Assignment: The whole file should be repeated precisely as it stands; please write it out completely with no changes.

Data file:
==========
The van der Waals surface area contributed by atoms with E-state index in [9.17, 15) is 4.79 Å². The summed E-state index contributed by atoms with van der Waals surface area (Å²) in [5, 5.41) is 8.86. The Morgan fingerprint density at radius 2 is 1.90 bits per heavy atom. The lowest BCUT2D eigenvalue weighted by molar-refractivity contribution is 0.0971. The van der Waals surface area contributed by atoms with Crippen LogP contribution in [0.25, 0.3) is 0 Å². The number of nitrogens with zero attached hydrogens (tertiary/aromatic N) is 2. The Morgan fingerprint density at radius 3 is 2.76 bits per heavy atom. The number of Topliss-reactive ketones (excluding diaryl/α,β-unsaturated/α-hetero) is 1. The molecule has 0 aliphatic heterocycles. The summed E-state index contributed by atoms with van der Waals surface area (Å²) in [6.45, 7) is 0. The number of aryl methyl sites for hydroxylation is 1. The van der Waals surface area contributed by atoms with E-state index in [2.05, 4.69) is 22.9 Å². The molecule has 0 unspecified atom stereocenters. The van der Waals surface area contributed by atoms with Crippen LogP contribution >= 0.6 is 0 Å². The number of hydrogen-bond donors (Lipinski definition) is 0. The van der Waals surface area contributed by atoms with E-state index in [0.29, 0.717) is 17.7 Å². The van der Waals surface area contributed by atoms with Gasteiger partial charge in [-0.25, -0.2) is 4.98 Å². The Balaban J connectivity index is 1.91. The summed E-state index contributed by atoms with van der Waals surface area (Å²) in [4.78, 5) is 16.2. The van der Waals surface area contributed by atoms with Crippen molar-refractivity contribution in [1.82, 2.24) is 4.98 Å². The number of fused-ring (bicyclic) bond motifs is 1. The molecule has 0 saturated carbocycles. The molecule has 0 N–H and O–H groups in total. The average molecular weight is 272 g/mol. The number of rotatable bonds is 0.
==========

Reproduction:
The van der Waals surface area contributed by atoms with E-state index in [9.17, 15) is 4.79 Å². The summed E-state index contributed by atoms with van der Waals surface area (Å²) in [5, 5.41) is 8.86. The Morgan fingerprint density at radius 2 is 1.90 bits per heavy atom. The lowest BCUT2D eigenvalue weighted by molar-refractivity contribution is 0.0971. The van der Waals surface area contributed by atoms with Crippen LogP contribution in [0.25, 0.3) is 0 Å². The number of nitrogens with zero attached hydrogens (tertiary/aromatic N) is 2. The Morgan fingerprint density at radius 3 is 2.76 bits per heavy atom. The number of Topliss-reactive ketones (excluding diaryl/α,β-unsaturated/α-hetero) is 1. The molecule has 0 aliphatic heterocycles. The summed E-state index contributed by atoms with van der Waals surface area (Å²) in [6.45, 7) is 0. The number of aryl methyl sites for hydroxylation is 1. The van der Waals surface area contributed by atoms with E-state index in [2.05, 4.69) is 22.9 Å². The molecule has 0 unspecified atom stereocenters. The van der Waals surface area contributed by atoms with Crippen LogP contribution >= 0.6 is 0 Å². The number of hydrogen-bond donors (Lipinski definition) is 0. The van der Waals surface area contributed by atoms with E-state index in [0.29, 0.717) is 17.7 Å². The van der Waals surface area contributed by atoms with Gasteiger partial charge in [-0.25, -0.2) is 4.98 Å². The Balaban J connectivity index is 1.91. The summed E-state index contributed by atoms with van der Waals surface area (Å²) in [4.78, 5) is 16.2. The van der Waals surface area contributed by atoms with Crippen molar-refractivity contribution in [1.82, 2.24) is 4.98 Å². The number of fused-ring (bicyclic) bond motifs is 1. The molecule has 0 saturated carbocycles. The molecule has 0 N–H and O–H groups in total. The average molecular weight is 272 g/mol. The number of rotatable bonds is 0.